“We're going to run the tables on these guys,” he said in the interview. And he is prepared to do even more. He also mentioned bringing a lot more complaints against China for steel and aluminum dumping. On the campaign trail, Trump frequently threatened to slap massive tariffs as high as 45 percent on goods coming from China to the United States. CEOs hated the idea. It would raise costs on American consumers, they argued. Bannon isn't going that far. Instead, he's targeting his actions to go after the deeper IP issues and how China subsidizes many of its companies to give them a leg up against foreign competition. It would be a real wake up call to the Chinese, experts say.
“We're looking at the most serious U.S. trade action against China probably ever since China opened up,” says Derek Scissors, a China scholar at the right-leaning American Enterprise Institute who helped advise the Trump administration on the recent Section 301 move. Scissors has been calling for years for Chinese firms that have stolen U.S. intellectual property to be banned from doing business in the United States.
Bannon's right to take the China threat seriously, but he's also been pushing policies that would be hugely detrimental to America's competition with China. First and foremost: Immigration, the process by which America attracts the people who come up with so many of the great ideas that America has and China wants. Trump's recent proposal to cut legal immigration in half and his failure to fully condemn the actions of white supremacist groups this weekend are being read around the world as a “You're not welcome here” sign. That's not going to help America win the global talent wars.
“Creating new IP in the United States is more important than keeping IP from China,” wrote James Andrew Lewis, a senior vice president at the Center for Strategic and International Studies, in a blog post this month.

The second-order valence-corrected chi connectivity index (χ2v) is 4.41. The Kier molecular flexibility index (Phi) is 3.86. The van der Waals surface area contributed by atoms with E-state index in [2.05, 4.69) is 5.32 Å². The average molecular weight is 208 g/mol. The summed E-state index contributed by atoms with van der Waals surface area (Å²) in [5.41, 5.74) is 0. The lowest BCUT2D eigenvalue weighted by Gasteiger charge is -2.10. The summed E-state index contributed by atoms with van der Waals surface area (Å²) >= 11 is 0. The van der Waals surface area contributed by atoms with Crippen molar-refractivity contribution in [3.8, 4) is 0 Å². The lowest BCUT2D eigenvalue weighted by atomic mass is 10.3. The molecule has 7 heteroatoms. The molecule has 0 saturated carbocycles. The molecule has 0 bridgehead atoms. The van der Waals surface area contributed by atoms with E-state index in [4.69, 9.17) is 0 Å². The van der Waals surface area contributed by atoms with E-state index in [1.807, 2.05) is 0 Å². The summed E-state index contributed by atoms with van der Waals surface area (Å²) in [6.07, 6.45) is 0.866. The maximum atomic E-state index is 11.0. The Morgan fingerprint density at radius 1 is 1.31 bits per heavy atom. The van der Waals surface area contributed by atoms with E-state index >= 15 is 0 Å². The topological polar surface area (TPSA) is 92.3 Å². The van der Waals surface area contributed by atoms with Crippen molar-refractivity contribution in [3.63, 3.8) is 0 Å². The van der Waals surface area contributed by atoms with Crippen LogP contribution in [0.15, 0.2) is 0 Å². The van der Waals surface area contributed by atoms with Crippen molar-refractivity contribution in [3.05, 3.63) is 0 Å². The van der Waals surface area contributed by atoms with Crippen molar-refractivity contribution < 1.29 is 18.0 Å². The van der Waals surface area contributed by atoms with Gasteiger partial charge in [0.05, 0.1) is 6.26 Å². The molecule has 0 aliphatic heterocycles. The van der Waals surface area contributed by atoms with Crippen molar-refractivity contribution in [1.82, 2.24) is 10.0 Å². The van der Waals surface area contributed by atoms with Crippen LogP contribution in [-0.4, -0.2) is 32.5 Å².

Perhaps the most surprising part of Bannon's interview this week was when he called North Korea a “sideshow.” Trump had tried to do a deal with China: If Chinese leaders could contain North Korea's weapons program, then Trump was ready to look the other way on trade. Bannon thinks that's a huge mistake — and so do a lot of people on both sides of the political aisle.
“I think Trump is making a strategic miscalculation. You need to tell the Chinese that both of these issues are important and both need to be addressed on their own,” Medeiros says.
Whether Bannon can put his ideas into practice is another question, as there are vested interests in at least parts of the status quo. The biggest obstacle Bannon faces in his quest to go after China is what he calls the “Wall Street lobby.” Trump's top economic advisers — Gary Cohn at the National Economic Council and Treasury Secretary Steve Mnuchin — are former Goldman Sachs executives who don't want a trade war with China or anybody else. Scissors saw the tensions firsthand. He described a lot of "flipping around" on what to do.
Former Obama administration staffers such as Harris and Medeiros saw similar tensions play out in their time. They say the business community talks out of both sides of its mouth on China. CEOs complain that the Chinese government is restricting business opportunities, but when the U.S. government prepares to act, CEOs warn of a “parade of horribles” like trade wars and even a recession. Harris thinks it's overblown.
“I'm actually skeptical that China will retaliate, especially ahead of the party congress this year,” she says. The business community made the same huff and puff before the U.S. put sanctions on Russia. “We all woke up the next day, and European banks didn't fail and the stock market continued to go gangbusters.”
Bannon just might be able to get Trump to do what the Bush and Obama administration failed at on China. That is, if he can stay in the White House long enough to make it happen.